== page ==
Sorting REG & INI files For Easy Comparison

Sorting REG & INI files For Easy Comparison 1

Here is a great free sorting utility by Jacques Bensimon. Enjoy!

A common task when troubleshooting Windows images and user profiles is comparing two exported Registry keys or entire hives, and sometimes two INI files, to discover where differences lie.  This approach is sometimes a last resort when trying to answer questions such as “Why does app XYZ work on computer A but not on computer B?”, or “Why does app XYZ work for user A but not for user B?”.  It can also be used, if you don’t have access to the previously recommended Total Uninstall, to discover where and how a machine’s or user’s Registry contents change when an application or system component is installed or reconfigured, by comparing REG files exported before and after the operation of interest (using, for example, Microsoft’s WinDiff or the freeware WinMerge file comparison tools).

The problem however is that, unlike the strictly alphabetical sorting of Registry key entries that Regedit’s GUI presents, the entries under any given key in an exported REG file are listed in the order they were first written to the Registry at that key, which can make a mess of any attempt to compare two theoretically similar REG files as the comparison tool’s display becomes polluted with indicators of otherwise identical lines found at different locations in the two files.  A similar issue can arise when comparing two large INI files, including in this case the possibility that the keys (”sections”) themselves might also be listed in different orders in the two files.  [While exported REG files are guaranteed to list keys in alphabetical order, the same cannot be said of REG files created by aggregating together multiple exports, so out-of-order keys are also a possibility with REG files.]

This is where the RegSort utility presented in this post comes in:  when applied to one or more REG or INI files, it’ll create sorted versions of the input files (which are not themselves modified) in a canonical format guaranteed to list keys in alphabetical order, and the values under each key also in alphabetical order.  Any differences uncovered by a comparison tool applied to the sorted versions of two REG or INI files will therefore be “true” differences rather than uninteresting differences in line positions.  RegSort’s syntax is simple enough, as shown in the following dialog displayed by running the utility without a parameter (or with the parameter /?):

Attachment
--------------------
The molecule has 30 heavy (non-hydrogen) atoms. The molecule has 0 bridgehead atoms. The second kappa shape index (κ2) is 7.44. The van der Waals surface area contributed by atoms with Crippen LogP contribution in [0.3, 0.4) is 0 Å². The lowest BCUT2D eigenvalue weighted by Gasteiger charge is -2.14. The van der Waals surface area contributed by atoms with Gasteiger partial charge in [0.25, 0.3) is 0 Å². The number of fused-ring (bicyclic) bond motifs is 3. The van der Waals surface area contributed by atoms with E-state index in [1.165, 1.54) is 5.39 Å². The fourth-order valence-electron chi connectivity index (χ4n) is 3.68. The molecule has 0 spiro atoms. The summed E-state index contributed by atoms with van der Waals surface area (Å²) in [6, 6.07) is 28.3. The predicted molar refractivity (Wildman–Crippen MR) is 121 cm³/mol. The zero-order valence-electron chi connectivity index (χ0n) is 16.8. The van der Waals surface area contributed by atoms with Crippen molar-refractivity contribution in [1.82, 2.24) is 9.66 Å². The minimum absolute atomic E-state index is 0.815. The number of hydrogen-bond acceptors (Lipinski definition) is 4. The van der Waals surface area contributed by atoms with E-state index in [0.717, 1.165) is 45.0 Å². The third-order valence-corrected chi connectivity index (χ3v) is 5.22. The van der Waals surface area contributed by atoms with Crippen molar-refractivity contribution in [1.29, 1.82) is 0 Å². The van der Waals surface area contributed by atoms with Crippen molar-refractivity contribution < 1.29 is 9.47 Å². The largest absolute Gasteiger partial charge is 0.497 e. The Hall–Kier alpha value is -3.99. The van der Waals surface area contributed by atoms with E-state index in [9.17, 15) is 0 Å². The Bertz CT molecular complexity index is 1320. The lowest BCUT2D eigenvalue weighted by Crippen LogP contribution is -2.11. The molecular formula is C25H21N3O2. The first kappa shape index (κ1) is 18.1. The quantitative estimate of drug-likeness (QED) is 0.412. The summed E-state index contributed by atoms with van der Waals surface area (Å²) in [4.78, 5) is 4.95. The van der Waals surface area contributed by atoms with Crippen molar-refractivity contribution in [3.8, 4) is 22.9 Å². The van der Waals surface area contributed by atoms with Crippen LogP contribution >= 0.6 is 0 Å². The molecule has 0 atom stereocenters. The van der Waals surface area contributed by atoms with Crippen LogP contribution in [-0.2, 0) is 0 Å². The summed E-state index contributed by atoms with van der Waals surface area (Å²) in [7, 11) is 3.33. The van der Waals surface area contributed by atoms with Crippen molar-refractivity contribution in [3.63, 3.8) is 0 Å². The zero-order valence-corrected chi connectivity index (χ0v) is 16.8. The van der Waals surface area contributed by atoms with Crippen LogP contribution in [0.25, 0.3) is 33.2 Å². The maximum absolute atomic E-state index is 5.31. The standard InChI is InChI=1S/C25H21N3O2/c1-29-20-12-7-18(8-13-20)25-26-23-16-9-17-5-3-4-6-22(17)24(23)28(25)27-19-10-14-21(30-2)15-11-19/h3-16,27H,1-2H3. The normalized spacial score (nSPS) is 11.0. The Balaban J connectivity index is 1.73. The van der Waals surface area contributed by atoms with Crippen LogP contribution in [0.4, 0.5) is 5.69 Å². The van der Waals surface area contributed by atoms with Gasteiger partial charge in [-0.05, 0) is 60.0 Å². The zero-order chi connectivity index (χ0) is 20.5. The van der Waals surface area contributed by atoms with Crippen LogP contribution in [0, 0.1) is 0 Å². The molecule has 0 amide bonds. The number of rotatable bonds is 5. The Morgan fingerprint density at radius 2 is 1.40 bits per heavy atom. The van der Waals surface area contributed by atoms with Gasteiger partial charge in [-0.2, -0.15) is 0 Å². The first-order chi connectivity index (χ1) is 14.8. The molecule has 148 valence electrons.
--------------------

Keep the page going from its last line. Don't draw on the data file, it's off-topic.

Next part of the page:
Sorting REG & INI files For Easy Comparison 2

So, for example, if folder C:\Temp contains REG files A.reg and B.reg, running RegSort C:\Temp\*.reg will create A_Sorted.reg and B_Sorted.reg in the same folder, overwriting any existing instances of those files and ignoring any other files matching *_Sorted.reg.  When processing large files, for example, exports of entire HKCU or HKLM\Software keys (which can take a significant amount of time), a dialog showing the file and key currently being processed (and an indication of progress through the file) will be displayed:

Sorting REG & INI files For Easy Comparison 3


  • To stress a requirement listed in the syntax dialog above, the input file(s) MUST be in ANSI format (the traditional “REGEDIT4” format in the case of REG files, not the newer Unicode “Windows Registry Editor Version 5.00” format), so when exporting from Regedit, use the “Win9x/NT4 Registration Files” option rather than the default “Registration Files” option.  If using Regedit.exe to export from the command line, use /A rather than /E to export in ANSI format.  [The Export command in current versions of the Reg.exe utility unfortunately no longer support the equivalent /NT4 switch].
  • Long binary Registry entries that Regedit exports as multiple lines (with a trailing backslash character to indicate continued lines) are collapsed as single-line entries in the sorted output files. This remains valid REG file syntax regardless of the resulting line lengths (as Regedit’s multi-line format is purely aesthetic and not a requirement when importing a REG file).
  • At the risk of stating the obvious, before comparing REG files exported from two different root keys (for example from HKU\{User-SID-1} and HKU\{User-SID-2} when comparing two user profiles, or from HKLM\SYSTEM\ControlSet001 and HKLM\SYSTEM\ControlSet002 when comparing current and prior system devices, services, etc.), a text editor’s search & replace capability should be used on one or both files to give them a common root key.  For instance, in the first example above, instances of “[HKEY_USERS\{User-SID}” in both exported REG files could be replaced with say “[HKEY_CURRENT_USER”.  This substitution can be performed either on the original REG files before using RegSort or on the resulting sorted files before comparison.
  • As can be seen in the sample progress dialog above while a file named “HKLM_Small.rek” is being processed, RegSort doesn’t require the input filename(s) to have the .reg or .ini extension.  Each sorted output file will be given the same extension as its parent unsorted version.

RegSort has been a very useful tool for me over the years, and I was surprised to realize recently that I’d never made it available more widely than to just my colleagues.  Several years late, but omission hopefully corrected. You can download it here below:


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